the languages of those nested contexts plus the contexts themselves.
That formulation gives you all the license you need to state a very
wide range of lifting rules.

Of course, such enormous power gives you the ability to do very
undisciplined things.  But it also give you the ability to make up
creative new disciplines for restating older theories in the new
framework.

As an example, I mentioned how you can formulate a theory of modality
by introducing two contexts:  L for the laws and F for the facts.  Then
necessity is defined as provability from the laws, and possibility is
defined as consistency with the laws.  But that only provides a way of
defining simple modes where you have only one modal operator per formula.
It doesn't define the iterated modalities such as "possibly possible"
or "necessarily possibly necessary".  But by going to the metalevel,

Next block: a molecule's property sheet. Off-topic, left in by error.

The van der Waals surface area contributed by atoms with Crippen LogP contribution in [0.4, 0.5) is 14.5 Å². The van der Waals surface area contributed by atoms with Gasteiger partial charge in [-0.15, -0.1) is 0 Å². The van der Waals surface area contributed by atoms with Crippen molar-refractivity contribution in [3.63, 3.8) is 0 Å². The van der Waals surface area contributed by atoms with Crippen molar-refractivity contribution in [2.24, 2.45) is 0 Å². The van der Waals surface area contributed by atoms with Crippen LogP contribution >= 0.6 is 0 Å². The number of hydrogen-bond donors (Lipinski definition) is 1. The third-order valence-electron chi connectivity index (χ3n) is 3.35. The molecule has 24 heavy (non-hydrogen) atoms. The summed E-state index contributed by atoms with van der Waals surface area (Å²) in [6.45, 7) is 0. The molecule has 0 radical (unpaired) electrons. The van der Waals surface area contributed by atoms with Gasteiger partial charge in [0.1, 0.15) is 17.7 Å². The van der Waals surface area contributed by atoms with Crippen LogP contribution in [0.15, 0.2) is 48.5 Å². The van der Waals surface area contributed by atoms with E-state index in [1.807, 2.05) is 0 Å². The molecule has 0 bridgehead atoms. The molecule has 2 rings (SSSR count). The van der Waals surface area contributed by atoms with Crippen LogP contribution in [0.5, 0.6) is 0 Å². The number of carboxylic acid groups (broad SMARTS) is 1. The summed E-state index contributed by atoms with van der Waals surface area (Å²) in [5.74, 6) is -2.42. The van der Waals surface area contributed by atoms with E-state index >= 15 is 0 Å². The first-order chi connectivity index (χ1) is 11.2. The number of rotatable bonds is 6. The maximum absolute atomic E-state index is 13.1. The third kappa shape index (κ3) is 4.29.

you can define axioms that state the lifting rules for moving formulas
in and out of the context L.  The strong axiom system S5, for example,
results from a metarule that prohibits additions or deletions from
the context L of laws.  The weaker axiom systems result from different
constraints on moving formulas between the laws L and the facts F.

Similar techniques can be used to formulate theories about the knowledge
and beliefs of interacting agents who can "tell" things to one another
or generate their own theories about other agents' knowledge and beliefs.

Note about Peirce:  I strongly recommend Peirce's work on existential
graphs as an important source of ideas about contexts.  My notion of
context as a very lightweight "enclosure" came directly from Peirce.
All his rules of inference are variations of different kinds of
lifting rules for moving graphs in and out of different enclosures
under different conditions.  Peirce used colors to distinguish contexts